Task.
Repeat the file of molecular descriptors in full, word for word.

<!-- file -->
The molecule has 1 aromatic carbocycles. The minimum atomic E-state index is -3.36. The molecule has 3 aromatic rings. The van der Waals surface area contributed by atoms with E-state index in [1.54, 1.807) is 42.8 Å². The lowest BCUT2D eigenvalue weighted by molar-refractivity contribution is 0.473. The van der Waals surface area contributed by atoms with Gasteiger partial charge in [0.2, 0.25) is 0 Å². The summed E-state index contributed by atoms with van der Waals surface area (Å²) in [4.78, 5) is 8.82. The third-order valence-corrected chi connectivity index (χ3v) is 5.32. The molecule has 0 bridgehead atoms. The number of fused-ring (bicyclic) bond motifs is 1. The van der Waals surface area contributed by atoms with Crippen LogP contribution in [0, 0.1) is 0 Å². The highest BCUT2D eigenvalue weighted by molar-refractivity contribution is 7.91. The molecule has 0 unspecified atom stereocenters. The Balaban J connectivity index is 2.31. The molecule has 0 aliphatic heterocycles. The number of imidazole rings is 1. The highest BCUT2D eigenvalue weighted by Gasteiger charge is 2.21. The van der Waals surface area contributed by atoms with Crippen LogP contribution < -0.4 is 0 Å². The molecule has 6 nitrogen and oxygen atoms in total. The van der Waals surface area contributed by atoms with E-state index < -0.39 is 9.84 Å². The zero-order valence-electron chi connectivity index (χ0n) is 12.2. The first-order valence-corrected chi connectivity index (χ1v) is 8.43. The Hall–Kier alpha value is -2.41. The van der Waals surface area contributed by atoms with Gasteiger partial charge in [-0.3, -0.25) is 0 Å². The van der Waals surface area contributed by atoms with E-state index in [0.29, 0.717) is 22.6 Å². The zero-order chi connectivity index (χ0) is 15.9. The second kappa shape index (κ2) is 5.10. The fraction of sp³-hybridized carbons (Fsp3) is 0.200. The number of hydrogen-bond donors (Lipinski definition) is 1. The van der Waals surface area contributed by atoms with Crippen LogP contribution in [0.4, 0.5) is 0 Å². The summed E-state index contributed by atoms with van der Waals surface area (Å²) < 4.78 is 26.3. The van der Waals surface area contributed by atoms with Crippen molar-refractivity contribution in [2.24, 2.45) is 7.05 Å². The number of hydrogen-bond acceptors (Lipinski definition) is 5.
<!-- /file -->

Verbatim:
The molecule has 1 aromatic carbocycles. The minimum atomic E-state index is -3.36. The molecule has 3 aromatic rings. The van der Waals surface area contributed by atoms with E-state index in [1.54, 1.807) is 42.8 Å². The lowest BCUT2D eigenvalue weighted by molar-refractivity contribution is 0.473. The van der Waals surface area contributed by atoms with Gasteiger partial charge in [0.2, 0.25) is 0 Å². The summed E-state index contributed by atoms with van der Waals surface area (Å²) in [4.78, 5) is 8.82. The third-order valence-corrected chi connectivity index (χ3v) is 5.32. The molecule has 0 bridgehead atoms. The number of fused-ring (bicyclic) bond motifs is 1. The van der Waals surface area contributed by atoms with Crippen LogP contribution in [0, 0.1) is 0 Å². The highest BCUT2D eigenvalue weighted by molar-refractivity contribution is 7.91. The molecule has 0 unspecified atom stereocenters. The Balaban J connectivity index is 2.31. The molecule has 0 aliphatic heterocycles. The number of imidazole rings is 1. The highest BCUT2D eigenvalue weighted by Gasteiger charge is 2.21. The van der Waals surface area contributed by atoms with Crippen LogP contribution < -0.4 is 0 Å². The molecule has 6 nitrogen and oxygen atoms in total. The van der Waals surface area contributed by atoms with E-state index < -0.39 is 9.84 Å². The zero-order valence-electron chi connectivity index (χ0n) is 12.2. The first-order valence-corrected chi connectivity index (χ1v) is 8.43. The Hall–Kier alpha value is -2.41. The van der Waals surface area contributed by atoms with Gasteiger partial charge in [-0.3, -0.25) is 0 Å². The van der Waals surface area contributed by atoms with E-state index in [0.29, 0.717) is 22.6 Å². The zero-order chi connectivity index (χ0) is 15.9. The second kappa shape index (κ2) is 5.10. The fraction of sp³-hybridized carbons (Fsp3) is 0.200. The number of hydrogen-bond donors (Lipinski definition) is 1. The van der Waals surface area contributed by atoms with Crippen LogP contribution in [0.4, 0.5) is 0 Å². The summed E-state index contributed by atoms with van der Waals surface area (Å²) < 4.78 is 26.3. The van der Waals surface area contributed by atoms with Crippen molar-refractivity contribution in [2.24, 2.45) is 7.05 Å². The number of hydrogen-bond acceptors (Lipinski definition) is 5.